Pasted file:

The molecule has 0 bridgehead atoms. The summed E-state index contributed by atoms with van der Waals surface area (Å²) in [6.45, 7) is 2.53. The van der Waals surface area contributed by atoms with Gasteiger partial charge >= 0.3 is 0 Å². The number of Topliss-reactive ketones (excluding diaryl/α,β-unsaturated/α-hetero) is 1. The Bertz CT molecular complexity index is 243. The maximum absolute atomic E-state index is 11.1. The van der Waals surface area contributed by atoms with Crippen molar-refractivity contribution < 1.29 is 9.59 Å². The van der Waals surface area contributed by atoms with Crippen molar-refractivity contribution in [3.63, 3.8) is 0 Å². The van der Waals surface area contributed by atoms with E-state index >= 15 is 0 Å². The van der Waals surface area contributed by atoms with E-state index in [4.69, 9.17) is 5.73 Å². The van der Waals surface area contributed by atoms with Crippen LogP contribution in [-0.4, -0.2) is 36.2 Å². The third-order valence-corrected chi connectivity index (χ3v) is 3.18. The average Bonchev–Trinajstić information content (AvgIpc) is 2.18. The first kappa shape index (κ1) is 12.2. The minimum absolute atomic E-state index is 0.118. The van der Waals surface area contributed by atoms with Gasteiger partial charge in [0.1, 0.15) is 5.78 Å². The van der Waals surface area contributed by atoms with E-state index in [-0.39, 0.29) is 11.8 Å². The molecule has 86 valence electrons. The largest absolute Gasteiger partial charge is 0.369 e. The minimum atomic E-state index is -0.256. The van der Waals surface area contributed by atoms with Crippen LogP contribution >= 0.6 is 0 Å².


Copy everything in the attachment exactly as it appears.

The molecule has 0 bridgehead atoms. The summed E-state index contributed by atoms with van der Waals surface area (Å²) in [6.45, 7) is 2.53. The van der Waals surface area contributed by atoms with Gasteiger partial charge >= 0.3 is 0 Å². The number of Topliss-reactive ketones (excluding diaryl/α,β-unsaturated/α-hetero) is 1. The Bertz CT molecular complexity index is 243. The maximum absolute atomic E-state index is 11.1. The van der Waals surface area contributed by atoms with Crippen molar-refractivity contribution < 1.29 is 9.59 Å². The van der Waals surface area contributed by atoms with Crippen molar-refractivity contribution in [3.63, 3.8) is 0 Å². The van der Waals surface area contributed by atoms with E-state index >= 15 is 0 Å². The van der Waals surface area contributed by atoms with E-state index in [4.69, 9.17) is 5.73 Å². The van der Waals surface area contributed by atoms with Crippen LogP contribution in [-0.4, -0.2) is 36.2 Å². The third-order valence-corrected chi connectivity index (χ3v) is 3.18. The average Bonchev–Trinajstić information content (AvgIpc) is 2.18. The first kappa shape index (κ1) is 12.2. The minimum absolute atomic E-state index is 0.118. The van der Waals surface area contributed by atoms with Gasteiger partial charge in [0.1, 0.15) is 5.78 Å². The van der Waals surface area contributed by atoms with E-state index in [-0.39, 0.29) is 11.8 Å². The molecule has 86 valence electrons. The largest absolute Gasteiger partial charge is 0.369 e. The minimum atomic E-state index is -0.256. The van der Waals surface area contributed by atoms with Crippen LogP contribution >= 0.6 is 0 Å².